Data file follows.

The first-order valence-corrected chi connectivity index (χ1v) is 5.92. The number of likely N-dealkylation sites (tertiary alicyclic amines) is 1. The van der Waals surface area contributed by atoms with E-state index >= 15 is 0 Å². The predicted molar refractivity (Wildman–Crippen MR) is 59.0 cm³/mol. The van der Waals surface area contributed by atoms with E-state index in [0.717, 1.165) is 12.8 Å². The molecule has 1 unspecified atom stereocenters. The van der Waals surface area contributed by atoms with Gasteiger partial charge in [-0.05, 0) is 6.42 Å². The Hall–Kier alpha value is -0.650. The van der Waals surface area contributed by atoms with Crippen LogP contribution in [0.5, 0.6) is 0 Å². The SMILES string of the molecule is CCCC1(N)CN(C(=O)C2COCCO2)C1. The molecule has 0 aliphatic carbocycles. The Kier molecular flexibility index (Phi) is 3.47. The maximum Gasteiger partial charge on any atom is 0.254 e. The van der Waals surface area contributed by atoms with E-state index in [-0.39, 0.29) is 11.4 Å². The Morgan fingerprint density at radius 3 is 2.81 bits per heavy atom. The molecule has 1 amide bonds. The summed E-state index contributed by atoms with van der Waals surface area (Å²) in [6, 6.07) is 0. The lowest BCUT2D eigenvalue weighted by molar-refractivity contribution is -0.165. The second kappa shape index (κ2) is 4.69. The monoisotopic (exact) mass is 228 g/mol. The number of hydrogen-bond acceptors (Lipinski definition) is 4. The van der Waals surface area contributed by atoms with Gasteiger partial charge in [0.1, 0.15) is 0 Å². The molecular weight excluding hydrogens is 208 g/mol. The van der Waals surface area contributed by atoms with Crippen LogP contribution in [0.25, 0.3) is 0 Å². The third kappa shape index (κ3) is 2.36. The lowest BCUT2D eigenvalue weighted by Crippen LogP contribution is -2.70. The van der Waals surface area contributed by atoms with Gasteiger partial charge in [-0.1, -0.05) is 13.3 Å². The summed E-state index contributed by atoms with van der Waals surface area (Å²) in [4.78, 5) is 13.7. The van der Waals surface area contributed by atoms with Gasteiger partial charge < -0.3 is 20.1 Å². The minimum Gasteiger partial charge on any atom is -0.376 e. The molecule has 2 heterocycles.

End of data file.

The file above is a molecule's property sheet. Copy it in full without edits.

The first-order valence-corrected chi connectivity index (χ1v) is 5.92. The number of likely N-dealkylation sites (tertiary alicyclic amines) is 1. The van der Waals surface area contributed by atoms with E-state index >= 15 is 0 Å². The predicted molar refractivity (Wildman–Crippen MR) is 59.0 cm³/mol. The van der Waals surface area contributed by atoms with E-state index in [0.717, 1.165) is 12.8 Å². The molecule has 1 unspecified atom stereocenters. The van der Waals surface area contributed by atoms with Gasteiger partial charge in [-0.05, 0) is 6.42 Å². The Hall–Kier alpha value is -0.650. The van der Waals surface area contributed by atoms with Crippen LogP contribution in [0.5, 0.6) is 0 Å². The SMILES string of the molecule is CCCC1(N)CN(C(=O)C2COCCO2)C1. The molecule has 0 aliphatic carbocycles. The Kier molecular flexibility index (Phi) is 3.47. The maximum Gasteiger partial charge on any atom is 0.254 e. The van der Waals surface area contributed by atoms with E-state index in [-0.39, 0.29) is 11.4 Å². The Morgan fingerprint density at radius 3 is 2.81 bits per heavy atom. The molecule has 1 amide bonds. The summed E-state index contributed by atoms with van der Waals surface area (Å²) in [6, 6.07) is 0. The lowest BCUT2D eigenvalue weighted by molar-refractivity contribution is -0.165. The second kappa shape index (κ2) is 4.69. The monoisotopic (exact) mass is 228 g/mol. The number of hydrogen-bond acceptors (Lipinski definition) is 4. The van der Waals surface area contributed by atoms with Gasteiger partial charge in [0.1, 0.15) is 0 Å². The molecular weight excluding hydrogens is 208 g/mol. The van der Waals surface area contributed by atoms with Crippen LogP contribution in [0.25, 0.3) is 0 Å². The third kappa shape index (κ3) is 2.36. The lowest BCUT2D eigenvalue weighted by Crippen LogP contribution is -2.70. The van der Waals surface area contributed by atoms with Gasteiger partial charge in [-0.1, -0.05) is 13.3 Å². The summed E-state index contributed by atoms with van der Waals surface area (Å²) in [4.78, 5) is 13.7. The van der Waals surface area contributed by atoms with Gasteiger partial charge < -0.3 is 20.1 Å². The minimum Gasteiger partial charge on any atom is -0.376 e. The molecule has 2 heterocycles.